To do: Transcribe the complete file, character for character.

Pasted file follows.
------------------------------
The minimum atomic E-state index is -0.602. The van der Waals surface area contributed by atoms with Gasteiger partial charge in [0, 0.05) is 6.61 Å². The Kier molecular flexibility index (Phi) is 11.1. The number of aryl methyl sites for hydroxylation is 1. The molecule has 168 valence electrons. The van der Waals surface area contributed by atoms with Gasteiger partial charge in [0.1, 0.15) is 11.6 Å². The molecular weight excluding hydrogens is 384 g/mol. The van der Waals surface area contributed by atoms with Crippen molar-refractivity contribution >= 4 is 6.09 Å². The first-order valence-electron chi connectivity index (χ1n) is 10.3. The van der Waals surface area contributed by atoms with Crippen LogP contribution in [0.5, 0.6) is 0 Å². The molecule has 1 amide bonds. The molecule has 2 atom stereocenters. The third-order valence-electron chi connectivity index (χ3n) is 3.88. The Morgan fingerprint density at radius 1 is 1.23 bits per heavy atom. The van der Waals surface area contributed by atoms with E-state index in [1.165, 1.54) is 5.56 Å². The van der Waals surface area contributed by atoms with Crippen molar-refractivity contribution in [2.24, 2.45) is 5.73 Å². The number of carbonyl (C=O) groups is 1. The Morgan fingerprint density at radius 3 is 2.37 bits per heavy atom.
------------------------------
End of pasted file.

The minimum atomic E-state index is -0.602. The van der Waals surface area contributed by atoms with Gasteiger partial charge in [0, 0.05) is 6.61 Å². The Kier molecular flexibility index (Phi) is 11.1. The number of aryl methyl sites for hydroxylation is 1. The molecule has 168 valence electrons. The van der Waals surface area contributed by atoms with Gasteiger partial charge in [0.1, 0.15) is 11.6 Å². The molecular weight excluding hydrogens is 384 g/mol. The van der Waals surface area contributed by atoms with Crippen molar-refractivity contribution >= 4 is 6.09 Å². The first-order valence-electron chi connectivity index (χ1n) is 10.3. The van der Waals surface area contributed by atoms with Crippen LogP contribution in [0.5, 0.6) is 0 Å². The molecule has 1 amide bonds. The molecule has 2 atom stereocenters. The third-order valence-electron chi connectivity index (χ3n) is 3.88. The Morgan fingerprint density at radius 1 is 1.23 bits per heavy atom. The van der Waals surface area contributed by atoms with E-state index in [1.165, 1.54) is 5.56 Å². The van der Waals surface area contributed by atoms with Crippen molar-refractivity contribution in [2.24, 2.45) is 5.73 Å². The number of carbonyl (C=O) groups is 1. The Morgan fingerprint density at radius 3 is 2.37 bits per heavy atom.